Cloud File Exchange | Share and Share Alike

May 1, 2011 9:00 AM, By Mike Levine



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Ever since broadband made it possible to send audio files at a reasonable speed over the Internet, musicians, engineers and producers have taken advantage of this capability to adopt decentralized workflows. In the early days of remote sessions, files were often exchanged by dropping them into Apple iChat or AOL Instant Messenger on the home end, or using satellite or T1-based services like EDNet on the ultra-high end. But in the past few years, the increased data transfer and storage capabilities that have allowed for the development of cloud computing have spawned a bevy of remote file-sharing services that make sending session files or stems to a collaborator across the country or the world almost as easy as “sneaker-net” to the engineer in the next studio.

What are engineers, producers and musicians using for their file exchange? Well, the answer is many different things and often combinations of services. The price of entry for file-sharing services is so minimal that it’s possible to use a variety of them without spending a lot of money.

Another wrinkle to this whole issue is the imminent end of DigiDelivery, Avid’s file-transfer system, which has been used by many studios and producers to send large session files. DigiDelivery works with any data, not just Pro Tools files. It combines dedicated servers and software, and requires a fairly substantial investment but allows for sending of very large files, securely, including complete sessions. It was bought by Aspera in 2007, and will be discontinued in favor of Aspera’s own system. “Aspera will stop providing support, maintenance and extended warranty services on DigiDelivery products on December 31, 2011,” says a message on that company’s Website. Aspera will be offering upgrades to DigiDelivery owners.

A small sampling of engineers I spoke with reflected the “still-in-progress” nature of today’s music-file sharing in pro audio. “I actually use YouSendIt and [Apple’s Mobile Me] iDisk to send and receive,” says engineer/producer Jimmy Douglass, adding that he does take precautions. “I hide all labels inside folders so the messages and top folders never read WAV, AIFF or MP3. So if you happen to be surfing, you probably won’t stop there.” However, he says, some clients insist that he use their private FTP sites for security reasons.

Also taking a mix-and-match approach is Nashville engineer Chuck Ainlay, who won Engineer of the Year honors at last month’s Academy of Country Music Awards. “I’m using DigiDelivery, YouSendIt and sometimes [sending] through a client’s FTP site,” he says. “DigiDelivery requires the recipient to download the client software to use it, but otherwise can handle large-sized file transfers. YouSendIt and Dropbox are great for no hassle, small-sized file transfers.”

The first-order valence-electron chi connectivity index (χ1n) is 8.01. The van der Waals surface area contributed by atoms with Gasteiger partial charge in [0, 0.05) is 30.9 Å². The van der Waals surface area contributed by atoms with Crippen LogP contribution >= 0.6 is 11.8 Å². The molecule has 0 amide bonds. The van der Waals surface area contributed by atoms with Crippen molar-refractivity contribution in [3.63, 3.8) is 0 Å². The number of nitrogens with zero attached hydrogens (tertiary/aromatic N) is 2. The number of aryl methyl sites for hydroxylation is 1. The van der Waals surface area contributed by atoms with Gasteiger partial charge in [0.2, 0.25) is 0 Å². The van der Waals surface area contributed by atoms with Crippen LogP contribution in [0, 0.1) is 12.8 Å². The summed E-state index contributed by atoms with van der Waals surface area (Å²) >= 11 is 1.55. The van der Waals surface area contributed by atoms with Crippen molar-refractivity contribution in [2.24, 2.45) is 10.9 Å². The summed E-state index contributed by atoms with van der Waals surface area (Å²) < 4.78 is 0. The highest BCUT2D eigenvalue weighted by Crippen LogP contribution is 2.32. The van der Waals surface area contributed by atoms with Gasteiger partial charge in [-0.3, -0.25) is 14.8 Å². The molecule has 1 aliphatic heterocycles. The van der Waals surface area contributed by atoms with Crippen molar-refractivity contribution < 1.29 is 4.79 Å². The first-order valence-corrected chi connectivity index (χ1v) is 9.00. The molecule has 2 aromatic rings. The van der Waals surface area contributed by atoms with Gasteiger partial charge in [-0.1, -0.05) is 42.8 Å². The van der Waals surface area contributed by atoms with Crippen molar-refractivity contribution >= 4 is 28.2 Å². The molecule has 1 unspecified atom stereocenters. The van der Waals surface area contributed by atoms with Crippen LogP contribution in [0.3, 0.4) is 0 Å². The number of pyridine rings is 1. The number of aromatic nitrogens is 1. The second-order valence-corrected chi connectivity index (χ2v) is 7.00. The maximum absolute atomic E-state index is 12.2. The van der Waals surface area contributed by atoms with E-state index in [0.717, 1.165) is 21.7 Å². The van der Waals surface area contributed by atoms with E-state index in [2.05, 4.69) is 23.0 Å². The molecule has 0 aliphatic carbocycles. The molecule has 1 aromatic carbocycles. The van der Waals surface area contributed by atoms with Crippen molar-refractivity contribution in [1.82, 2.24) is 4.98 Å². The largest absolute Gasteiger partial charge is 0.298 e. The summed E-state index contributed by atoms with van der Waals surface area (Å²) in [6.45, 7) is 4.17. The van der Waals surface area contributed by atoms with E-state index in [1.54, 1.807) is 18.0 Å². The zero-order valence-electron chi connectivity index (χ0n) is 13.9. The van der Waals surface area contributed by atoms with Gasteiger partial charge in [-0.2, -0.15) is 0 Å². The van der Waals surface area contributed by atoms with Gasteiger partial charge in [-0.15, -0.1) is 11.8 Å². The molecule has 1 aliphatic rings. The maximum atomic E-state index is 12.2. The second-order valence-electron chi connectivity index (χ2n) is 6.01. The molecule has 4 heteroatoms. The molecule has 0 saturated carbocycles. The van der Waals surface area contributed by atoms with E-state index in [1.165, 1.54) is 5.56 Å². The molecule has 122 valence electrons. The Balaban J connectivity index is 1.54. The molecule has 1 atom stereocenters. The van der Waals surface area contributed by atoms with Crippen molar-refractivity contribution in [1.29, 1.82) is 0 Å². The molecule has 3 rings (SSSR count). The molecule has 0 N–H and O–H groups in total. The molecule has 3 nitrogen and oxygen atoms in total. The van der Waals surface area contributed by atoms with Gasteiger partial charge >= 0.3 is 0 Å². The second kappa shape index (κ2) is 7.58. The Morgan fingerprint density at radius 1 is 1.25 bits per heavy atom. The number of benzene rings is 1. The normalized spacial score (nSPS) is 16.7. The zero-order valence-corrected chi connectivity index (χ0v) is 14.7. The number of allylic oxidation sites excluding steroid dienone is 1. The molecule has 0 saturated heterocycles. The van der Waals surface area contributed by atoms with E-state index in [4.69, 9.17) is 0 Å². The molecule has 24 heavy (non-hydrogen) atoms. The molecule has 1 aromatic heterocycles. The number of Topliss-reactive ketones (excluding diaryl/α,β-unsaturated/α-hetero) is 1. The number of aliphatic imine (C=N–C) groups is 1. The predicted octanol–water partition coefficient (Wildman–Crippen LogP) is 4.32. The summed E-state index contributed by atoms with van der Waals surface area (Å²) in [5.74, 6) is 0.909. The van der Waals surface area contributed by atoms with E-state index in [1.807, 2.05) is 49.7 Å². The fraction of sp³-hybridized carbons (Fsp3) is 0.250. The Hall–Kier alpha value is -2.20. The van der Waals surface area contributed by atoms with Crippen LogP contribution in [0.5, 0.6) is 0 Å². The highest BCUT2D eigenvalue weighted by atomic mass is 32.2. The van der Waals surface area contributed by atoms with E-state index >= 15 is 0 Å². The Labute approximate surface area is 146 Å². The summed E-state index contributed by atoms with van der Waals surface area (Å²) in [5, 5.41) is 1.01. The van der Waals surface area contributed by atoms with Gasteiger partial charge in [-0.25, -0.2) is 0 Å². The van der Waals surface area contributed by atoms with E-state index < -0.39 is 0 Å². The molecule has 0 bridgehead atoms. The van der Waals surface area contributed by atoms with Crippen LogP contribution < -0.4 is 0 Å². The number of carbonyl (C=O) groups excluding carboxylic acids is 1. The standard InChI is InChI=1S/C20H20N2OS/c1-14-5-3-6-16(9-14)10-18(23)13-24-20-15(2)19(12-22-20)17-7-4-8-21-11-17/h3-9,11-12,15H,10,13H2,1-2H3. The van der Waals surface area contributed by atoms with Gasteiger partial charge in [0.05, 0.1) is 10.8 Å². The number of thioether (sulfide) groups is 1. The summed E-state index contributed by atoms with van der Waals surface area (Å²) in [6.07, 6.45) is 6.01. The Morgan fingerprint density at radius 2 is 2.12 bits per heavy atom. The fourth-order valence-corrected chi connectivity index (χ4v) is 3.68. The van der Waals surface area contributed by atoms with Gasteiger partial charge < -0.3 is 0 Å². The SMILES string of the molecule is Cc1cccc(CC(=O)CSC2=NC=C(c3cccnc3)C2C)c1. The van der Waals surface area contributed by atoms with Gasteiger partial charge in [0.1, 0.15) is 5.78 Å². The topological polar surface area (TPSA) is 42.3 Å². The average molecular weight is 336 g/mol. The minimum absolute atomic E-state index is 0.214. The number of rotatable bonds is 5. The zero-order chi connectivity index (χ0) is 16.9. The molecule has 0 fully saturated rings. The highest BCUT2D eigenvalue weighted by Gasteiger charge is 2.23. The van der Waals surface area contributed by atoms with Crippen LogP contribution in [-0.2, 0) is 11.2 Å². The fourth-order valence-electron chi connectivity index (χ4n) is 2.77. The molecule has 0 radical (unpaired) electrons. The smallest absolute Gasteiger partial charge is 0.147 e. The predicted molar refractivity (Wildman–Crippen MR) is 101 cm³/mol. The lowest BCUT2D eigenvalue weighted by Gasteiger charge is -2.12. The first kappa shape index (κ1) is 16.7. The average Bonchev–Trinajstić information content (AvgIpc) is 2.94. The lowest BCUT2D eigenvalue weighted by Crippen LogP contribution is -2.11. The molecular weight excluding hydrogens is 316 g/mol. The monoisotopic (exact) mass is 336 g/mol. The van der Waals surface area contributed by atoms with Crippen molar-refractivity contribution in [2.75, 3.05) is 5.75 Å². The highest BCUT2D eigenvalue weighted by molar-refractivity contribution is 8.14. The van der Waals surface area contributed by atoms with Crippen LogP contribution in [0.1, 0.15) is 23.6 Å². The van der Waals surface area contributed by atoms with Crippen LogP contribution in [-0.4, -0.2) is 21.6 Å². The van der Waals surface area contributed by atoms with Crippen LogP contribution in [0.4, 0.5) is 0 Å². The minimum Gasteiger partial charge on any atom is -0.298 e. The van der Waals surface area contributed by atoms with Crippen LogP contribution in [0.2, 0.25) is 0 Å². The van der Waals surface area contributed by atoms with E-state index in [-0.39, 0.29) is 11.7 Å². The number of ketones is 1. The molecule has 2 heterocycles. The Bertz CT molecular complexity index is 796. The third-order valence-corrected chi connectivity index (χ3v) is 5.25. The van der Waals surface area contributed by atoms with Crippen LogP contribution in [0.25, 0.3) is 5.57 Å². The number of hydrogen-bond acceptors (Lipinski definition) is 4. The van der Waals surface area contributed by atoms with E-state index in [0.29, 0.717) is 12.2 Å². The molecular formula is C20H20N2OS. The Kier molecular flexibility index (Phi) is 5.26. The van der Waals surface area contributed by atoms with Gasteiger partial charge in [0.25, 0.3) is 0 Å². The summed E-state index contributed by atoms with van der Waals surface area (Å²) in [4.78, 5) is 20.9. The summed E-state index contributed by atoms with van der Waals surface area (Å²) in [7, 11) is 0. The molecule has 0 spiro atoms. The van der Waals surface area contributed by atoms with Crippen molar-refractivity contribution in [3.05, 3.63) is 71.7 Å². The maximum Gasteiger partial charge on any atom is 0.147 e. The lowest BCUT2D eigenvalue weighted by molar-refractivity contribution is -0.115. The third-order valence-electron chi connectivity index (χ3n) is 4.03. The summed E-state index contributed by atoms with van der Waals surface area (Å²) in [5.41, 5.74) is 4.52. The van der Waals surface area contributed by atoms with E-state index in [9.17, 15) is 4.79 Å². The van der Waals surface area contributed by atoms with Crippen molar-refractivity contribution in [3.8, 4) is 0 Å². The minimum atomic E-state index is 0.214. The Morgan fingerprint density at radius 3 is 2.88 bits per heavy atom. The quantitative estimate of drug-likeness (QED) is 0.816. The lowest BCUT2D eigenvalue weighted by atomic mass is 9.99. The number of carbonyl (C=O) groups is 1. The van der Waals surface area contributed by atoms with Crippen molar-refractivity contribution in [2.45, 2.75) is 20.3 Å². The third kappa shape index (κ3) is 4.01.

Producer/engineer/mixer Dave O’Donnell says he’s been using YouSendIt. “It’s fast and I’ve had no problems,” he says. “You can upload files or a folder of up to 2 Gigs at a time, and you can give your client the Web address to your ‘drop box’ so they can upload files right to that. I’ve also used iDisk and always had problems; I guess Apple doesn’t care about it. I’ve used my own FTP site, but clients who don’t use a program like Fetch or aren’t very Web savvy are a little unsure of it.”

Producer/engineer/mixer Bob Power has found the same thing regarding FTP. “The biggest problem with it is that many folks don’t know how to use FTP-access software,” says Power, who, in addition to FTP, also sends files with YouSendIt.

Woodstock, New York–based engineer D. James Goodwin has found a solution for file sharing that allows him to host the files rather than sending to the cloud. “In my place,” Goodwin says, “I have a dedicated server set up for my clients. I use a software called Rumpus [from Maxum Development,], and I run it on a dedicated Mac Mini with FireWire 800. It’s been really great as I can set up client accounts and they can upload, download, et cetera. I’ve used other file-sharing things in the past like YouSendIt or my iDisk, but my primary concern was security and not allowing other clients to see each other’s files. Rumpus allows me to have discrete, separate accounts for all my clients, with full sharing ability, over a Web-based protocol.”

There are a number of different ways to go, so how do you decide what’s best for the way you work? Are you sending complete sessions or stems, or just mixes and reference tracks? Will your clients allow you to use a file-sharing service (most send their files using robust encryption methods, but many are still concerned about how secure they are), or require that you use a private system like an FTP site or DigiDelivery? Some large facilities have their own proprietary file-sharing systems that use custom software to securely send and receive folders from clients.

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